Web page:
UNDATED - Almost before the last bite of turkey and dressing had been eaten, shoppers began running to north Georgia retailers for their annual Black Friday shopping ritual.
This year was a bit different than years past with a few big box stores opening on Thanksgiving night, as opposed to waiting until the pre-dawn hours on Friday to offer their best deals of the season so far.
One of those retailers was Target, and shoppers lined up Thursday night well in advance of the 9:00 p.m. opening. In Wiinder, for example, nearly 500 shoppers were in line awaiting the opening moment.
Beth Forrest from Winder arrived around 5:00 p.m. to get a spot close to the front door to get bargains on Christmas toys.
"It put a damper on eating," she said. "I had to take a quick nap so I could get here and be up all night for this, but it's worth it."
Jamin Horner said he would rather do holiday bargain shopping at 9:00 p.m. on Thursday night than at Friday morning at 5:00.
"We're looking for some key items for Christmas this year," Horner said.
Jenene Craig and her 15-year-old son Charles from Loganville were also near the front of the line.
"I'm glad it's Thursday evening and not in the middle of the night," she said. "We've got some toys to get and we want to get a TV."
According to Target's national marketing spoespersons, the nation's number two retailer wanted to give shoppers an "after dinner shopping event for the whole family."
Stan Martin from Winder claimed the first in line spot by arriving at 3:00 p.m., seeking a 50-inch LCD HDTV for $349. He said he had no problem with the 9:00 p.m. Thursday shopping time either.
By the time Target employees opened the doors, the line of shoppers had multiplied far beyond five hundred, but store workers dressed in bright red saw to it that entry was orderly, and Barrow County sheriff's deputies stopped anyone from cutting in line.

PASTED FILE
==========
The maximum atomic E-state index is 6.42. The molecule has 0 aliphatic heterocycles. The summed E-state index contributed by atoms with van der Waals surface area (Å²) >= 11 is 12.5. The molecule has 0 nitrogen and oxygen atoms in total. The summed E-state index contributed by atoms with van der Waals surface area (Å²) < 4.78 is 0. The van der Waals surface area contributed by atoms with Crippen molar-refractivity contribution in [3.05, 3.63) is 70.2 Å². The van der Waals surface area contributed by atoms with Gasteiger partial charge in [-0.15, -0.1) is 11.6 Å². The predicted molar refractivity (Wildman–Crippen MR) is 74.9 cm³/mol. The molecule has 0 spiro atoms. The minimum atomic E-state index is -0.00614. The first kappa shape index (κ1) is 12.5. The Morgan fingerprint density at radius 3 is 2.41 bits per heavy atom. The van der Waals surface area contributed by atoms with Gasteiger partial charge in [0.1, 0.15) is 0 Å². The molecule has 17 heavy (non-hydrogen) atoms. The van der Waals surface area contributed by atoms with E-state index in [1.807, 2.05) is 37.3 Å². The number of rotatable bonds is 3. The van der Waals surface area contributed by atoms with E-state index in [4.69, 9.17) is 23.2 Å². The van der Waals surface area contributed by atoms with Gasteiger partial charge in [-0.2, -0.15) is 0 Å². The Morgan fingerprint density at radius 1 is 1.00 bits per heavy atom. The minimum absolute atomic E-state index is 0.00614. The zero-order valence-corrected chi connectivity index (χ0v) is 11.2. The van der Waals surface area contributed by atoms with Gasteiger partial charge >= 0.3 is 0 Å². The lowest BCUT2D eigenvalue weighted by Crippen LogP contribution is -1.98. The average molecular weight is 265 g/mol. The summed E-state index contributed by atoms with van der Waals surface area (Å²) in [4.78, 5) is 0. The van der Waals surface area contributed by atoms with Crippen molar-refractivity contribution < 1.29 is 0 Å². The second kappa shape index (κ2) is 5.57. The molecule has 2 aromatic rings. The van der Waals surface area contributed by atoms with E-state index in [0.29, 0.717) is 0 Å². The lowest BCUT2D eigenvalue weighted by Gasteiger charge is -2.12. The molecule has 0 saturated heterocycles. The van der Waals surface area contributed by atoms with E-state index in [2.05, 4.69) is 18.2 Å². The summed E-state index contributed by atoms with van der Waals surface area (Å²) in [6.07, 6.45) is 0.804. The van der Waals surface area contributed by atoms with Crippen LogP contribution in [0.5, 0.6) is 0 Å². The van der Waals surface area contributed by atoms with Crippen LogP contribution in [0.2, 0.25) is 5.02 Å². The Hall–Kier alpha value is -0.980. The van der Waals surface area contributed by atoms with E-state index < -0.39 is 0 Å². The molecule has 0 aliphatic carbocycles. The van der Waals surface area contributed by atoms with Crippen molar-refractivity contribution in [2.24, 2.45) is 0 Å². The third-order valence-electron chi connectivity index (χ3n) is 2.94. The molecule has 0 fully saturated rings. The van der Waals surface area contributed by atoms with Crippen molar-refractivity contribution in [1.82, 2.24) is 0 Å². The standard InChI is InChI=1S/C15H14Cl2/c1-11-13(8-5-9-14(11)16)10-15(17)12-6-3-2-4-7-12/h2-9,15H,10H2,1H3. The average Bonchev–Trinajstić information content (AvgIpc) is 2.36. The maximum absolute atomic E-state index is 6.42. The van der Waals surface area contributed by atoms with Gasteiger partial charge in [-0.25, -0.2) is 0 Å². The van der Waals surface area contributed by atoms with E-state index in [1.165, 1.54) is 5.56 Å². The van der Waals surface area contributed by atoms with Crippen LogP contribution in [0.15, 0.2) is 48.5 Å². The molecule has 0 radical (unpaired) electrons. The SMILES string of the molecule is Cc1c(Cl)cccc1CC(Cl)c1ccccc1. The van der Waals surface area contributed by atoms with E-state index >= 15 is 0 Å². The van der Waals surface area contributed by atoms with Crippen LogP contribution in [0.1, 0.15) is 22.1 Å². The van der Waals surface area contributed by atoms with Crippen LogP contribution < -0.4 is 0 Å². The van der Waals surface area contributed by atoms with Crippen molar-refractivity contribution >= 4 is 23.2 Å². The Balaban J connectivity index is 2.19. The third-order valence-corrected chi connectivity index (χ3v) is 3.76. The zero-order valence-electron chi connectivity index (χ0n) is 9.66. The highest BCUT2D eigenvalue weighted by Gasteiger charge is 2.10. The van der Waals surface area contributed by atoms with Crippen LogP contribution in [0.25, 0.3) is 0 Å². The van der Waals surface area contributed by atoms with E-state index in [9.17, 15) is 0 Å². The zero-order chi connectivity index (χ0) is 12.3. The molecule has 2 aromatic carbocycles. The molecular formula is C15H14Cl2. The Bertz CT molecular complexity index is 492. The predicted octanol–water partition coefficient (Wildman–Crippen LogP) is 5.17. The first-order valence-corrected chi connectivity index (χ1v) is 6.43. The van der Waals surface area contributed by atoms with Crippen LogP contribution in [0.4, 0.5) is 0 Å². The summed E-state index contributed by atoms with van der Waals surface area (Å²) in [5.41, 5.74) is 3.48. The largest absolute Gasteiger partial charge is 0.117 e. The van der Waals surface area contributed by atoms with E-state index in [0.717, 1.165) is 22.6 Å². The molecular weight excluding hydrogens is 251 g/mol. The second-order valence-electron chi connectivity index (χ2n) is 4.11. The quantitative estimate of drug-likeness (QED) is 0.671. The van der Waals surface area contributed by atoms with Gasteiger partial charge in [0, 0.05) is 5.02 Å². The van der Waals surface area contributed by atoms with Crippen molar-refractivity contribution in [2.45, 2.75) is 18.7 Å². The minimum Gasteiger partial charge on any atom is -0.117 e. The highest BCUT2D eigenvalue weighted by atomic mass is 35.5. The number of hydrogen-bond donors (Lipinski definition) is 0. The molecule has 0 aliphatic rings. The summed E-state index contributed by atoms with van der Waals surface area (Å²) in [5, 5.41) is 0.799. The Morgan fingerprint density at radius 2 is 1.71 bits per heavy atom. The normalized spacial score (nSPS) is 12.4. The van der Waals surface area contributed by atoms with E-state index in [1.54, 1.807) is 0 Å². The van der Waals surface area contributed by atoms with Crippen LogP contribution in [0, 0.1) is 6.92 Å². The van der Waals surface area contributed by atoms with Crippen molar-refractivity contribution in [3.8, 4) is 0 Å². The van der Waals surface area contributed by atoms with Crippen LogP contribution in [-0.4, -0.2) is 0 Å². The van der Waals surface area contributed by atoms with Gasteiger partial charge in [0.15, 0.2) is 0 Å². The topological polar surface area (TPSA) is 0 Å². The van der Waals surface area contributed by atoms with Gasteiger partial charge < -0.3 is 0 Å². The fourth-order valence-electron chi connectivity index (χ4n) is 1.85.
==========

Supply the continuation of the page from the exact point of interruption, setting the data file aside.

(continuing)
In addition to Target stores, Wal-Mart stores across the region offered Black Friday deals earlier than usual. Typically, Wal-Mart remains open around the clock, but shoppers who wanted Black Friday deals had to wait until appointed hours to buy certain items.
AccessNorthGA.com's Katie B. Davis reported that while the Gainesville Wal-Mart on Shallowford Road was crowded, there were none of the disturbances from employees seen in other parts of the country.
"While there have been some protests in other parts of the U.S. over labor practices at Wal-Mart stores, we're no seeing any of that here," reported Davis.
She did say there was some pushing and shoving as customers tried to beat others to the deals being unwrapped in the store aisles.
On a similar note, AccessNorthGA.com's Martin Dotson said there were some minor scuffles in the Wal-Mart in Cornelia. He reported one man suffered a broken ankle when he was trampled by customers Thursday night.
Area malls open earlier for Black Friday
Most shopping malls across the region opened hours earlier than on past Black Fridays.
The Mall of Georgia opened at midnight for the first time ever, saying that the additional hours were tacked on to the Black Friday schedule because of consumer demand.
"It's really dictated by the shoppers," said Carol Cox with Mall of Georgia management. "You know, if the shoppers are going to keep coming out earlier, then we're going to keep opening earlier."
Lakeshore Mall in Gainesville also opened at midnight, even though anchor store Sears opened at 8:00 p.m. Thursday.
Long lines of customers wrapped around the outside of both Belk stores at Lakeshore Mall, many of them lured by the promise of gift cards. Every Belk store distributed 250 gift cards with the promise that at least one of the cards at each store was worth $1,000.
"I do this every year," said Tina Sears of Gainesville. "We come to Belk. The most I've ever gotten [on a gift card] is $25 so far."
According to the latest national survey of retail executives, retailers are expected to see an increase of 3.8% in sales on Black Friday this year.
This story will be updated with reports from other area retailers.